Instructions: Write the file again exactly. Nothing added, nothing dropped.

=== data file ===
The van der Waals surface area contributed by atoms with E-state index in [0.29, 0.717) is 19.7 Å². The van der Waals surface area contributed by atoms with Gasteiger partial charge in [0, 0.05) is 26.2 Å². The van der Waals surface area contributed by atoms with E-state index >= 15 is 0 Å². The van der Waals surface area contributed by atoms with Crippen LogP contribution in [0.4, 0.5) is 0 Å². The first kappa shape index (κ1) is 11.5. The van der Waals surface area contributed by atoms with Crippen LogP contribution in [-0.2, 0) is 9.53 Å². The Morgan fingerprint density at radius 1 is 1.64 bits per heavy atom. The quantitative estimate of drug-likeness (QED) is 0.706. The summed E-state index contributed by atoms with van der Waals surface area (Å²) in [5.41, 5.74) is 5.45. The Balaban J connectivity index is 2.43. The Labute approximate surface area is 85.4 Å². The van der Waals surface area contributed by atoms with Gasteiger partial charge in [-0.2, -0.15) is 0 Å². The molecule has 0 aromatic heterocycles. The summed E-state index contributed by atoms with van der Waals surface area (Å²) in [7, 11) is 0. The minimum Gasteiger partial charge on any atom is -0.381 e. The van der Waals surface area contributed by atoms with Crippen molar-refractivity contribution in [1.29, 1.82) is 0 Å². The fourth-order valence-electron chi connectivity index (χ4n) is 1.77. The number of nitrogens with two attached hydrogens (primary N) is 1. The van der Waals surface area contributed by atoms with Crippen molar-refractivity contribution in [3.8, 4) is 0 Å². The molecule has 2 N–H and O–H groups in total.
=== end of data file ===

The van der Waals surface area contributed by atoms with E-state index in [0.29, 0.717) is 19.7 Å². The van der Waals surface area contributed by atoms with Gasteiger partial charge in [0, 0.05) is 26.2 Å². The van der Waals surface area contributed by atoms with E-state index >= 15 is 0 Å². The van der Waals surface area contributed by atoms with Crippen LogP contribution in [0.4, 0.5) is 0 Å². The first kappa shape index (κ1) is 11.5. The van der Waals surface area contributed by atoms with Crippen LogP contribution in [-0.2, 0) is 9.53 Å². The Morgan fingerprint density at radius 1 is 1.64 bits per heavy atom. The quantitative estimate of drug-likeness (QED) is 0.706. The summed E-state index contributed by atoms with van der Waals surface area (Å²) in [5.41, 5.74) is 5.45. The Balaban J connectivity index is 2.43. The Labute approximate surface area is 85.4 Å². The van der Waals surface area contributed by atoms with Gasteiger partial charge in [-0.2, -0.15) is 0 Å². The molecule has 0 aromatic heterocycles. The summed E-state index contributed by atoms with van der Waals surface area (Å²) in [7, 11) is 0. The minimum Gasteiger partial charge on any atom is -0.381 e. The van der Waals surface area contributed by atoms with Crippen molar-refractivity contribution in [1.29, 1.82) is 0 Å². The fourth-order valence-electron chi connectivity index (χ4n) is 1.77. The number of nitrogens with two attached hydrogens (primary N) is 1. The van der Waals surface area contributed by atoms with Crippen molar-refractivity contribution in [3.8, 4) is 0 Å². The molecule has 2 N–H and O–H groups in total.